After the initial install, running “wpa_supplicant” (without the quotes) will give you a list of supported drivers, including the generic wireless driver WEXT, NDISWRAPPER support and MadWifi, amongst others.

2. Configuring WPA supplicant

I like to backup the default configuration file. However, for this, we’re going to create our own configuration file, so “mv” is used, instead of “cp”. To do this, open your terminal of choice and type:

mv /etc/wpa_supplicant.conf /etc/wpa_supplicant.conf.orig

Now we create the configuration file

touch /etc/wpa_supplicant.conf

Wpa supplicant requires that your SSID and passphrase be encoded into a hexadecimal string. This might sound daunting, but it’s simple if you use a tool bundled with wpa supplicant. Again, in your terminal of choice, run:

wpa_passphrase ssid passphrase

This will output a configuration file that should work from the off with your setup. To save you from typing this out in a text editor and saving it in /etc/wpa_supplicant.conf, we can simply retype that command, but pipe the output to the configuration file.

wpa_passphrase ssid passphrase > /etc/wpa_supplicant.conf

Remember to replace “ssid” with your wireless access point’s name, eg “BTHomeHub2-GKJP”, and to replace “passphrase” with your passphrase.

If your amongst the security conscience of us, you should think about changing the permission of the configuration file, since your passphrase will be stored in plain text. To do this so that only root can read from and write to the file:

chmod 0600 /etc/wpa_supplicant.conf

There we have it, the configuration file for wpa supplicant. Now for connecting to the your access point (AP).

3. Connecting

Before discovering tools such as wicd, I had to connect using wpa supplicant from the command line. Ill detail this way instead of the wicd method, in case your having to connect wireless before you have X installed, as I had to do.

With everything in place, connecting is quite easy. For this, I’m going to use “wlan0” as my wireless device name. However, this name may be something different for you. To find out your device name, run the command “iwconfig”.

First, you must bring your wireless device up. To do this, run:

ifconfig wlan0 up

Now we need to associate with your access point. To do this, simply run:

iwconfig wlan0 essid ssidname

NOTE: Here, you need to replace ssidname with the name of your AP, but leave essid as essid.

Now to connect:

wpa_supplicant -B -Dwext -i wlan0 -c /etc/wpa_supplicant.conf

Since it’s quite a long command, I’ll break it down a bit. The “-B” tell wpa supplicant to run in the background. The “-D” selects the driver to use. The “-i” tell wpa supplicant that your going to be specifying your interface. “wlan0” is the name of your interface (remember to change to your interfaces name). “-c” tells wpa supplicant that next you will be specifying the configuration file’s name.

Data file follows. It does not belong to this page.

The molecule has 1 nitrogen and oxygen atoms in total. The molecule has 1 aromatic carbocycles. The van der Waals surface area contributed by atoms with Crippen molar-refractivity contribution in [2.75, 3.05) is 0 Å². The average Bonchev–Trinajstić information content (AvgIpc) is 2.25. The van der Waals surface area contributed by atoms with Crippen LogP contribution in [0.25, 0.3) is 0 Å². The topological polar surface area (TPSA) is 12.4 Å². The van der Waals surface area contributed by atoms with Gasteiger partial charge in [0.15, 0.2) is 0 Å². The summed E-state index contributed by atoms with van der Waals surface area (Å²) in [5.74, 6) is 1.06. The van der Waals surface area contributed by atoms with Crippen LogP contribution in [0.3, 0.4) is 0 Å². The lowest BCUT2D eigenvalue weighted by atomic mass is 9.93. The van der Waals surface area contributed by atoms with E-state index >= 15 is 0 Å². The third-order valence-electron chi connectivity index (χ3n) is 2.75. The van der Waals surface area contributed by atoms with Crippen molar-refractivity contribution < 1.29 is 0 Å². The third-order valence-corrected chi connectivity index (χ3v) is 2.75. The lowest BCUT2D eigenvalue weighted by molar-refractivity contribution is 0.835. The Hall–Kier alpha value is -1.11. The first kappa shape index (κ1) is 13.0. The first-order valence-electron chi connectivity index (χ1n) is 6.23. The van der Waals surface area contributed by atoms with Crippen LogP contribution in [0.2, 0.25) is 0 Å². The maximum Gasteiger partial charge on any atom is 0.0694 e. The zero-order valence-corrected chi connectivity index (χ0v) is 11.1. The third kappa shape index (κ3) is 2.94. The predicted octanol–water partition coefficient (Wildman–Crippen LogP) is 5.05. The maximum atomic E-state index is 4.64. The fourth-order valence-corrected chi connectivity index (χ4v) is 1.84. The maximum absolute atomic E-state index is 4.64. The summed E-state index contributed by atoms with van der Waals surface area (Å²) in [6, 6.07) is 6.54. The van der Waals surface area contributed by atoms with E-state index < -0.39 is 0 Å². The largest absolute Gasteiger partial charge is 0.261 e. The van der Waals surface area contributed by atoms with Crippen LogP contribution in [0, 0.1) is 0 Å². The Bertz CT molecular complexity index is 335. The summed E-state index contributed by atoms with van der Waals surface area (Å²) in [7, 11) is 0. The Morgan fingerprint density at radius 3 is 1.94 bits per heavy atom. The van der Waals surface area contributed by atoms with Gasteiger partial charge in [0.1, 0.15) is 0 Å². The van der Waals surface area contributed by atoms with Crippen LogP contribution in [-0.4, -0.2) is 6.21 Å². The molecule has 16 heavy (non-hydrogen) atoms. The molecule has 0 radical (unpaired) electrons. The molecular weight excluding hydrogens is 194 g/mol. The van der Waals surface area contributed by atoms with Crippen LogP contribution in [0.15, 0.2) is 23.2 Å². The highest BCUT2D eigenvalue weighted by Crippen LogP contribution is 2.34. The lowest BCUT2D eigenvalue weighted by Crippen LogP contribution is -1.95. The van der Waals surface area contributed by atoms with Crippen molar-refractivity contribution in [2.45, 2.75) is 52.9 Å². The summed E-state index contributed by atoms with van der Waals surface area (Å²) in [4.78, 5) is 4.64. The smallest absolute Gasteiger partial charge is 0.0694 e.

Nearly done now. All thats left is to ask for an internal IP address. I use dynamic addresses, so to request a dynamic IP, run:

dhcpcd wlan0

And there you have it. You should now be connected to the internet.

One last note for those of us who like to automate long processes like this. You should think about using the “sleep” command between connecting and requesting an IP. I used “sleep 3”, meaning that it waits 3 seconds before requesting an IP address. Some may think this is overkill, but I like to be on the safe side. If you dont “sleep”, then you may run into problems when connecting.

First post!

17 08 2009

Best thing about a blog: you’re guaranteed first post 🙂

So this is Knee Deep In Nix. A humble blog, depicting someones experiences with Linux. It’s nothing special. It’s really just because,

1) I’ve never done a blog before.

2) I might forget the stuff I learn. This is a way to archive it. And,

3) Hopefully it will help other people. Hopefully..

I have this problem you see; I’m never really comfortable with my setup, computer-wise. I’m always googling for ways to make it faster, more efficient, easier, less resource-intensive. Always. I’m sure some of you readers are the same.

I started using Windows XP. I loved it. It was nippy, especially when I saw how sluggish my friends’ computers were due to Vista on pre-vista hardware. I kept the laptop spotless; defragging every few nights, virus-scanning every other night. Not a single problem with it. Except, it always felt kind of wrong – it felt too glossy, asthough a thin plastic film was between me and the software, blocking me a little. As much as I stripped XP back, I could never get passed this feeling. Thats when I found Linux.

I started with Ubuntu. Made a small partition, installed it, along with GRUB – allowing me to dual boot XP and Ubuntu. It was amazing. Until I ran into driver problems with the BCM43xx wireless card. After getting past those, I ran into wireless problems – Ubuntu 9.04 couldn’t connect to my WPA-secure access point (AP).

Then I found Arch Linux. It was a damn big jump, going from the user-friendly Ubuntu to the gritty Arch. But it was great. I got to build a setup, for me. Not for the general consumer, but for me. After again getting past driver support problems, I could install what I wanted, when I wanted, and configure it to exactly how I wanted it.

I started dabbling in Ubuntu around June. I had a full Arch Linux system up and running by the end of July.

Since then, I’ve installed Arch onto a friends old old old PC, and turned it into a fully functional headless file and media server. It’s surprisingly useful.

Anyways, that’s the first post done. Not very exciting, but I thought you deserved some background information :).

What I’m currently listening to:

Jose Gonzalez – Veneer. Entire album on repeat 🙂